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At New York’s furniture galleries and design shows, bare wood and brass abounds. The materials conjure visions of bucolic weekends in the countryside and farm-to-table meals in expansive Brooklyn lofts. But not everybody can relate. “I grew up in a glass apartment building in Midtown,” says designer Rafael de Cárdenas, an unapologetic user of vibrant colour and bold pattern (not to mention déclassé materials such as gaffer tape): “The more divorced from the natural world, the more interesting it is.”
Anyone who followed design in the 1980s might feel a twinge of nostalgia at those words. That is when the brazen character of the Memphis Group first made waves. Founded by Italian designer Ettore Sottsass, the group is said to have borrowed its name from a Bob Dylan song, “Stuck Inside of Mobile with the Memphis Blues Again”. In a new monograph of Sottsass’s work (Phaidon Press, 2014), the designer is quoted as saying: “When I was young, all we ever heard about was functionalism, functionalism, functionalism. It’s not enough. Design should also be sensual and exciting.”
The shortlived movement left a big impression – its founding members debuted their work at Milan’s Salone del Mobile in 1981, with products including Sottsass’s eccentric Carlton bookcase, with angled shelves and bookends in primary colours and posing an underlying question: why does a bookcase need to look a certain way? Above all, Memphis was meant to provoke conversation.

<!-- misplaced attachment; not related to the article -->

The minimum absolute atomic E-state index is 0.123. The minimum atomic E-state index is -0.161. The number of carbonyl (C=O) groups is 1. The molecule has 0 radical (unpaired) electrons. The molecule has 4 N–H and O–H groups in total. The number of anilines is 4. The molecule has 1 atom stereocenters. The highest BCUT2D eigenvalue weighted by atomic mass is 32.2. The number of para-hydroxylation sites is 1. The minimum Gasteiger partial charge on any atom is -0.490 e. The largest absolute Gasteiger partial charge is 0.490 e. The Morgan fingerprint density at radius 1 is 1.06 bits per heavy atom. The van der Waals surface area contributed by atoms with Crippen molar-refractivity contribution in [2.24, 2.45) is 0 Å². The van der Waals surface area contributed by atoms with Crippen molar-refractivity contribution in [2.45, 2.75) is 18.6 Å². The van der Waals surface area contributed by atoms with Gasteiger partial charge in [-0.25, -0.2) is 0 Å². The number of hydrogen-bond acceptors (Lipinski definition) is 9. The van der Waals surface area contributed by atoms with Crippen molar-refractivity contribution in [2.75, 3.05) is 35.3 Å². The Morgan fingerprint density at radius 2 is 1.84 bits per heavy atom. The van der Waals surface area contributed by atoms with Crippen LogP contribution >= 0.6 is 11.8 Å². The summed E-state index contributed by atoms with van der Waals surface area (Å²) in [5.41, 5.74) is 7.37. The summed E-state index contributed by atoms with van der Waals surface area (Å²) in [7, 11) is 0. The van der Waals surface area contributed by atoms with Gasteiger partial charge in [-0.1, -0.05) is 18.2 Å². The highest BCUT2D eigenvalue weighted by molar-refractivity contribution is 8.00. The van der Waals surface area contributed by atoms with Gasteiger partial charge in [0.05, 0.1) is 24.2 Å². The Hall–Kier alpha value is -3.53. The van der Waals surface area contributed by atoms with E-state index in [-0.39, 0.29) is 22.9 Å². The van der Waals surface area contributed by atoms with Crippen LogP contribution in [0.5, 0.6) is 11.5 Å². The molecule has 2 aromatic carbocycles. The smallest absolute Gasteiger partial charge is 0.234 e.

While other postmodern collectives focused their attention on questioning the staid rules of modernism, the Memphis Group revelled in bright colours and exuberant designs.
The look is back in vogue: on album covers and in fashion lines. Just this spring, Memphis founding member Nathalie Du Pasquier lent her bold patterns to fashion brand American Apparel, and to a new collection of textile patterns called Wrong for Hay, a partnership between British designer Sebastian Wrong and Danish brand Hay. And at the Milan furniture fair in April, an exhibition of original Memphis furniture showed at Fondazione Stelline, spurning a host of new comparisons to work by young designers showing across the city more than 30 years after the style’s debut.
“I know why I like to reference Memphis,” says de Cárdenas, who founded his studio Architecture at Large in 2006. “Purely for nostalgia. It feels like an aspirational moment in design, and when I became aware of the design world.” His Le Cube-All, produced in limited edition, in a way echoes the Sottsass bookcase question: why does a valet tray have to look a certain way? The cube-shaped object has two halves with a cylindrical centre, and the designer reinvented the historic art deco lacquer process with car paint. Rods of acrylic or steel allow the owner to swap the base.
Beware of applying the “Memphis” label, though – it doesn’t just mean funky shapes and bold colours. Zoë Mowat, a Montreal-based designer whose work has a strong sculptural influence, has been thinking about the trend since someone coined her work “nouveau Memphis”.